Nurse navigators are ubiquitous in today’s patient-centered healthcare industry. They are the driving force behind many instances of care, from life-saving cancer treatments to elective orthopedic surgeries. Unlike nurses of the traditional model, navigators take on a variety of responsibilities outside the clinical care arena. These men and women have multifaceted skill sets to match the multidisciplinary approach service lines embody and take on multiple roles, often simultaneously.
Now more than ever, patients want active roles in their instance of care. For the most part, physicians have adjusted to meet this expectation.
“Doctors should ask open-ended questions to encourage each patient to describe his or her feelings and concerns about their illness,” Dr. Peter Pronovost, vice president for patient safety and quality at Johns Hopkins Medicine, said in an interview with The Wall Street Journal. “When doctors take the time to listen, the treatment decisions and care plans that they develop will better reflect their patients’ wishes; in turn, those plans are more likely to be followed by patients.”
Regulatory bodies like The Joint Commission also encourage this patient-centered approach and encourage patients and their families to get involved as much as possible. Of course, this is easier said than done. Sometimes, patients will freeze up in the face of humbling circumstances. This is when nurse navigators put on their patient advocate hats.
Judith Nakamura, a breast cancer survivor, froze up often during her lengthy instance of care at Presbyterian Healthcare Services in Albuquerque, New Mexico, reported The Wall Street Journal. Each time Nakamura faltered, her nurse navigator stepped in.
“She was the one who answered all the questions I was trying to figure out and coordinated every step for me,” Nakamura said of her navigator Colleen Sullivan-Moore, head of the hospital’s patient navigation team. “She really helped get me through that system.”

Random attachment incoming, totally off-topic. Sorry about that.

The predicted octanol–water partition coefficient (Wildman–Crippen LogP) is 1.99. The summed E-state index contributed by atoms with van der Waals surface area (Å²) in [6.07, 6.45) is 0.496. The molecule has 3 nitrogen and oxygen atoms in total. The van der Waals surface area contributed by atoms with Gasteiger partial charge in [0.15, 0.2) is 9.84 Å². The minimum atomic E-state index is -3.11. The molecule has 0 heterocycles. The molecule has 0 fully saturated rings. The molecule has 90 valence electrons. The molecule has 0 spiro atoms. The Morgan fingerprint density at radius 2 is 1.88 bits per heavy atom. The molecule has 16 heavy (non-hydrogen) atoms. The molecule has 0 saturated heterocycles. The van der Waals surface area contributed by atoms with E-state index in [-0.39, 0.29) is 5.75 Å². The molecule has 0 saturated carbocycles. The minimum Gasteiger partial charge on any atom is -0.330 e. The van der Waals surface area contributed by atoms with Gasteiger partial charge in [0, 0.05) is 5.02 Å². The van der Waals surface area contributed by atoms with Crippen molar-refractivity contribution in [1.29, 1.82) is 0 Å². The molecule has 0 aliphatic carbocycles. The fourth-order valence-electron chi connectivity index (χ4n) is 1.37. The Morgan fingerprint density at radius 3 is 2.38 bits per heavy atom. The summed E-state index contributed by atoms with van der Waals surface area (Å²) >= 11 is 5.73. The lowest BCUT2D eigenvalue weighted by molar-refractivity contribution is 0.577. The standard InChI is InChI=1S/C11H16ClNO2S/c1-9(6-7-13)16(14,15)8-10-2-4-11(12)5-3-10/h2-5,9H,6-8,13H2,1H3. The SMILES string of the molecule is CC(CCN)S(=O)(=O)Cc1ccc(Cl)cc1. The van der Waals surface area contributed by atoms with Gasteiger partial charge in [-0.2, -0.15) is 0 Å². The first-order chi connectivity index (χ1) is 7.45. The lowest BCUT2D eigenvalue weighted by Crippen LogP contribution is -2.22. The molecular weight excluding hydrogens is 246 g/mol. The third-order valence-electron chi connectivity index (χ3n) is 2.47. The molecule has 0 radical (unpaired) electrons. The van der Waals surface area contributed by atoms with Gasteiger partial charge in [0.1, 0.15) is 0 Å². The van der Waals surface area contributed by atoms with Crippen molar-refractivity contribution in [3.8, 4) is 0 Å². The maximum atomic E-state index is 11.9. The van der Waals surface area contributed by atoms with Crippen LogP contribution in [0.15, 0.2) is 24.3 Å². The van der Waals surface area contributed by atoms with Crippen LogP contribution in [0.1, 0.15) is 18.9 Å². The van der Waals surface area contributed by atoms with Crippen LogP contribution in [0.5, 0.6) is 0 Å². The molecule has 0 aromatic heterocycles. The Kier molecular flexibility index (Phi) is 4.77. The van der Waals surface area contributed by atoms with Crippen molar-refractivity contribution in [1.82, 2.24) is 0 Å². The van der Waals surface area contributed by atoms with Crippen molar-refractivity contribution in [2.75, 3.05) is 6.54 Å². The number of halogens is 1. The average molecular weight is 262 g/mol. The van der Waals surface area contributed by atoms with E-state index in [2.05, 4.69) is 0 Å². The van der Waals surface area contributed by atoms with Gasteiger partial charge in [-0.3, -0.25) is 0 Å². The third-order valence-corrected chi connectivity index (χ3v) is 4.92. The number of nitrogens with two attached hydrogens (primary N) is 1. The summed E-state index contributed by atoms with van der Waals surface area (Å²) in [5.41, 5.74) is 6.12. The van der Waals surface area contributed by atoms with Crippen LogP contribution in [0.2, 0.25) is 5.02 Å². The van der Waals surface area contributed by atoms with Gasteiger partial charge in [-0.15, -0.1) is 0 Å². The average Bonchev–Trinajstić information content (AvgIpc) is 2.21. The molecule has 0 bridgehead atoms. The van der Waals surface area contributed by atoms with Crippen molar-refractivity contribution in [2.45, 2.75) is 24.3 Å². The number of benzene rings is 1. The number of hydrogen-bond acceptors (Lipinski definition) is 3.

Nurse navigators also carry much of the administrative burden within service-line structures. They connect stakeholders from each step in the care process to ensure patients are treated in a timely manner. Navigators also handle pre-operation and discharge planning and often deal with insurance issues. Additionally, many go above and beyond, helping patients with anything from transportation arrangements to counseling sessions.
Though hospitals and providers have made it easier to provide seamless care, problems still persist and patients can fall through the cracks, reported CNN. Nurse navigators guard against these pitfalls and guide their patients through the care process.
Rapid responders and post-op care providers
Like most healthcare professionals who deal directly with patients, nurse navigators are prepared to step in during emergency health situations or other crises. Additionally, some navigators stay with their patients after discharge to make sure rehabilitation goals are met. For elective surgeries like joint replacement procedures, recovery is key and nurse navigators often spearhead this process.